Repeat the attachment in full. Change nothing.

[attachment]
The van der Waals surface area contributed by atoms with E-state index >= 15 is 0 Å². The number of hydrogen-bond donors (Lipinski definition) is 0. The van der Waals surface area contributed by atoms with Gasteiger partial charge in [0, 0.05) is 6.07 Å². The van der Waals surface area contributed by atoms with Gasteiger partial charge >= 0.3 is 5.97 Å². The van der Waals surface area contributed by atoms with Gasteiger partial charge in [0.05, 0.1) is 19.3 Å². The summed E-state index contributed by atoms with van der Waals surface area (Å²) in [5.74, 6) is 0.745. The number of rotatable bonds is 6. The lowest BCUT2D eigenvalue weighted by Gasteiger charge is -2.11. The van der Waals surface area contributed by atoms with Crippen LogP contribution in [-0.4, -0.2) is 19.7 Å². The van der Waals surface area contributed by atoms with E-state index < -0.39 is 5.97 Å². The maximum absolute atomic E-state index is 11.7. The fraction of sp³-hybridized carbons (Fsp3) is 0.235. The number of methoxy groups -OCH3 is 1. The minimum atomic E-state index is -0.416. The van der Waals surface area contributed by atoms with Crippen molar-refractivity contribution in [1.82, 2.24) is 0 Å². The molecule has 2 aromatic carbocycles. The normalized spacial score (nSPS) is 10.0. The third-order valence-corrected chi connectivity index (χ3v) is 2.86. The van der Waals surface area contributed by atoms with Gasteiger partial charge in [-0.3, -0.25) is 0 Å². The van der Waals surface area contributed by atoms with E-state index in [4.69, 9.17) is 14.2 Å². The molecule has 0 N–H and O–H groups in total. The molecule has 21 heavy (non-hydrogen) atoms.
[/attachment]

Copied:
The van der Waals surface area contributed by atoms with E-state index >= 15 is 0 Å². The number of hydrogen-bond donors (Lipinski definition) is 0. The van der Waals surface area contributed by atoms with Gasteiger partial charge in [0, 0.05) is 6.07 Å². The van der Waals surface area contributed by atoms with Gasteiger partial charge >= 0.3 is 5.97 Å². The van der Waals surface area contributed by atoms with Gasteiger partial charge in [0.05, 0.1) is 19.3 Å². The summed E-state index contributed by atoms with van der Waals surface area (Å²) in [5.74, 6) is 0.745. The number of rotatable bonds is 6. The lowest BCUT2D eigenvalue weighted by Gasteiger charge is -2.11. The van der Waals surface area contributed by atoms with Crippen LogP contribution in [-0.4, -0.2) is 19.7 Å². The van der Waals surface area contributed by atoms with E-state index < -0.39 is 5.97 Å². The maximum absolute atomic E-state index is 11.7. The fraction of sp³-hybridized carbons (Fsp3) is 0.235. The number of methoxy groups -OCH3 is 1. The minimum atomic E-state index is -0.416. The van der Waals surface area contributed by atoms with Crippen molar-refractivity contribution in [1.82, 2.24) is 0 Å². The molecule has 2 aromatic carbocycles. The normalized spacial score (nSPS) is 10.0. The third-order valence-corrected chi connectivity index (χ3v) is 2.86. The van der Waals surface area contributed by atoms with Gasteiger partial charge in [-0.3, -0.25) is 0 Å². The van der Waals surface area contributed by atoms with E-state index in [4.69, 9.17) is 14.2 Å². The molecule has 0 N–H and O–H groups in total. The molecule has 21 heavy (non-hydrogen) atoms.